A new study finds there might be a way to help at least a few of these people relieve some of their symptoms through a pill made of dust mites. Published in the Journal of the American Medical Association, the study looked at 834 people in Europe who have house dust mite-related asthma that is not easily controlled with available medications.
Researchers from University of Rostock in Germany, had some patients take a daily pill containing extract from two species of dust mites and others take a placebo. The medication is designed to expose the immune system to a safe dose of the allergen so that the immune system does not react as intensely when a person encounters the allergen again.
Study authors pointed out that up to 50 percent of people with asthma are sensitive to house dust mites and exposure to these allergens is associated with sever asthmatic reactions.
Of the 693 people who completed the study, researchers found that that those who took the pill containing dust mites were at reduced risk of moderate or severe asthma reactions compared to those on a placebo.
The study's authors noted that “further studies are needed to assess long-term efficacy and safety.”
Dr. Dean Mitchell, an allergist and associate professor at the Tour College of Osteopathic Medicine -- who is not associated with the study -- said the study was part of a growing body of research into immunotherapy that was "exciting." Mitchell said giving patients the option to avoid monthly or daily shots will be extremely helpful, and allow them to not disrupt their life to get treatment.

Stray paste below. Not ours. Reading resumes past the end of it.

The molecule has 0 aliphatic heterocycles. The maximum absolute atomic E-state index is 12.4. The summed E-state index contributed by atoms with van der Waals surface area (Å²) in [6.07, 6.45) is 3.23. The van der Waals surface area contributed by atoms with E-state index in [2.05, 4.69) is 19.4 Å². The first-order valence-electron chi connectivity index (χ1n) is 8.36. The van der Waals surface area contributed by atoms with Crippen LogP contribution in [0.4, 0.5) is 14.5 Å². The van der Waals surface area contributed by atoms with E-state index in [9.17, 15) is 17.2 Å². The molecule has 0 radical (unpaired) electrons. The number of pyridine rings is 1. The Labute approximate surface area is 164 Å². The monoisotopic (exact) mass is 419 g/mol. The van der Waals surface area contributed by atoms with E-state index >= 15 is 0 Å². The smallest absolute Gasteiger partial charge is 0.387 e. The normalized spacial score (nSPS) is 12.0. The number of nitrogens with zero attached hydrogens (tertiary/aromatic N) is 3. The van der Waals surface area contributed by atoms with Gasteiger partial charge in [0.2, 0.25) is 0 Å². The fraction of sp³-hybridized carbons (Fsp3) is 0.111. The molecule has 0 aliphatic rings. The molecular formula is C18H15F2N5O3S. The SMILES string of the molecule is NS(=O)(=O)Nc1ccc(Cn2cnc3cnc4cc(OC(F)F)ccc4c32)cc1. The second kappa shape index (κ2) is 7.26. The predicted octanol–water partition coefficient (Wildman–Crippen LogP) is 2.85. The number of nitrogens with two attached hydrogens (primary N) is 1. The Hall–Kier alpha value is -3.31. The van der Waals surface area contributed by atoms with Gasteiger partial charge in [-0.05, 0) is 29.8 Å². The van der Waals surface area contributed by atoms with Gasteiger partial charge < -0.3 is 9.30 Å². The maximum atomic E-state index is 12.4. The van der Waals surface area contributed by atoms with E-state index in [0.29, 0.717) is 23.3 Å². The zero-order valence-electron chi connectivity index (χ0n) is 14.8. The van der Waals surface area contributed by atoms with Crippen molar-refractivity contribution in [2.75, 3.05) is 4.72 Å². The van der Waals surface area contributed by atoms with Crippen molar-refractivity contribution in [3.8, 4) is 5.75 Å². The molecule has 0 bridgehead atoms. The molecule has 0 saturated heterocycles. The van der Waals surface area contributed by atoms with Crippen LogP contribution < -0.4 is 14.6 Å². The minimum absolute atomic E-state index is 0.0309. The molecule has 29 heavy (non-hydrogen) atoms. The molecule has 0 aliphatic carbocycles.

"It’s the new form of treatment in contrast to the shots," said Mitchell. "It’s time for center stage of this kind treatment."
He also said the chance of a severe allergic reaction called anaplyaxic reaction is less with these pills.
"Dust mite allergy is a big cause for pediatric and adult asthma, especially young kids are very exposed because they’re indoors so much," said Mitchell. "These are really groundbreaking studies to reverse [an] underlying allergy," that can induce an asthma attack.
Dr. Mitchell Grayson, an allergist and Associate Professor of Pediatrics at the Medical College of Wisconsin, also not associated with the study, said he wanted to know if the findings could be mimicked in the U.S., where more people are allergic to multiple allergens than in Europe where more people are allergic to just one allergen. He said it's unclear if this kind of medication could work if people still had allergy reaction to other allergens.
"Our patients tend to be poly-sensitized, they’re allergic with a lots of things…you’re not going to take 12 different tablets," to address multiple allergies, said Grayson.